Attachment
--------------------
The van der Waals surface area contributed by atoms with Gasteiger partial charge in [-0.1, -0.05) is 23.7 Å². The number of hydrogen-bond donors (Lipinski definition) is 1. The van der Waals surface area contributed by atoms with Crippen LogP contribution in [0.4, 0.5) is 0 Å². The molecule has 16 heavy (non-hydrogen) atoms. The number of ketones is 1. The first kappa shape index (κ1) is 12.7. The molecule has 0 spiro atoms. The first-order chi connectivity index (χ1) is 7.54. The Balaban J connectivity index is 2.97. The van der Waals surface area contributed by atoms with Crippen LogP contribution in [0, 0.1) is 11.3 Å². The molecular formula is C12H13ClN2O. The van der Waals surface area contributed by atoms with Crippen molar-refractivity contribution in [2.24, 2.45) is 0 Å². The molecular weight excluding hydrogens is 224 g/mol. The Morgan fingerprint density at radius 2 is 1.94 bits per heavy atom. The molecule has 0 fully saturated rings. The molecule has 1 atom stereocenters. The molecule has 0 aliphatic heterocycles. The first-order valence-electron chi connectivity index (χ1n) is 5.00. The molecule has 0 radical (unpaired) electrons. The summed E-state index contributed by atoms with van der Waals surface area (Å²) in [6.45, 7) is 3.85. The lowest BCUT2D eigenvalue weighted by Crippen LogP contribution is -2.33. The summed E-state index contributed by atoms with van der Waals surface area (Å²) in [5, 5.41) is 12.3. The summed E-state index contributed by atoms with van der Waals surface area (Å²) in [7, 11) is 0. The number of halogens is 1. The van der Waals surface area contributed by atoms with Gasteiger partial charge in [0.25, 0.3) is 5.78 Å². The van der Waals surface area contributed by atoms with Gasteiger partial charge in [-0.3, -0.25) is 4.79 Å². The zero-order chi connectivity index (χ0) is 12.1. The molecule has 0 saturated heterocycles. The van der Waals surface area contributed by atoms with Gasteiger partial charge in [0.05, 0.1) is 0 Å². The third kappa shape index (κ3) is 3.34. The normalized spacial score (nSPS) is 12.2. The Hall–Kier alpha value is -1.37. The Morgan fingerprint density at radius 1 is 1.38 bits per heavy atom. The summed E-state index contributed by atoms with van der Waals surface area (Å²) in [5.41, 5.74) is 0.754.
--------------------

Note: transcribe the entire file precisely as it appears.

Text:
The van der Waals surface area contributed by atoms with Gasteiger partial charge in [-0.1, -0.05) is 23.7 Å². The number of hydrogen-bond donors (Lipinski definition) is 1. The van der Waals surface area contributed by atoms with Crippen LogP contribution in [0.4, 0.5) is 0 Å². The molecule has 16 heavy (non-hydrogen) atoms. The number of ketones is 1. The first kappa shape index (κ1) is 12.7. The molecule has 0 spiro atoms. The first-order chi connectivity index (χ1) is 7.54. The Balaban J connectivity index is 2.97. The van der Waals surface area contributed by atoms with Crippen LogP contribution in [0, 0.1) is 11.3 Å². The molecular formula is C12H13ClN2O. The van der Waals surface area contributed by atoms with Crippen molar-refractivity contribution in [2.24, 2.45) is 0 Å². The molecular weight excluding hydrogens is 224 g/mol. The Morgan fingerprint density at radius 2 is 1.94 bits per heavy atom. The molecule has 0 fully saturated rings. The molecule has 1 atom stereocenters. The molecule has 0 aliphatic heterocycles. The first-order valence-electron chi connectivity index (χ1n) is 5.00. The molecule has 0 radical (unpaired) electrons. The summed E-state index contributed by atoms with van der Waals surface area (Å²) in [6.45, 7) is 3.85. The lowest BCUT2D eigenvalue weighted by Crippen LogP contribution is -2.33. The summed E-state index contributed by atoms with van der Waals surface area (Å²) in [5, 5.41) is 12.3. The summed E-state index contributed by atoms with van der Waals surface area (Å²) in [7, 11) is 0. The number of halogens is 1. The van der Waals surface area contributed by atoms with Gasteiger partial charge in [0.25, 0.3) is 5.78 Å². The van der Waals surface area contributed by atoms with Gasteiger partial charge in [-0.3, -0.25) is 4.79 Å². The zero-order chi connectivity index (χ0) is 12.1. The molecule has 0 saturated heterocycles. The van der Waals surface area contributed by atoms with Gasteiger partial charge in [0.05, 0.1) is 0 Å². The third kappa shape index (κ3) is 3.34. The normalized spacial score (nSPS) is 12.2. The Hall–Kier alpha value is -1.37. The Morgan fingerprint density at radius 1 is 1.38 bits per heavy atom. The summed E-state index contributed by atoms with van der Waals surface area (Å²) in [5.41, 5.74) is 0.754.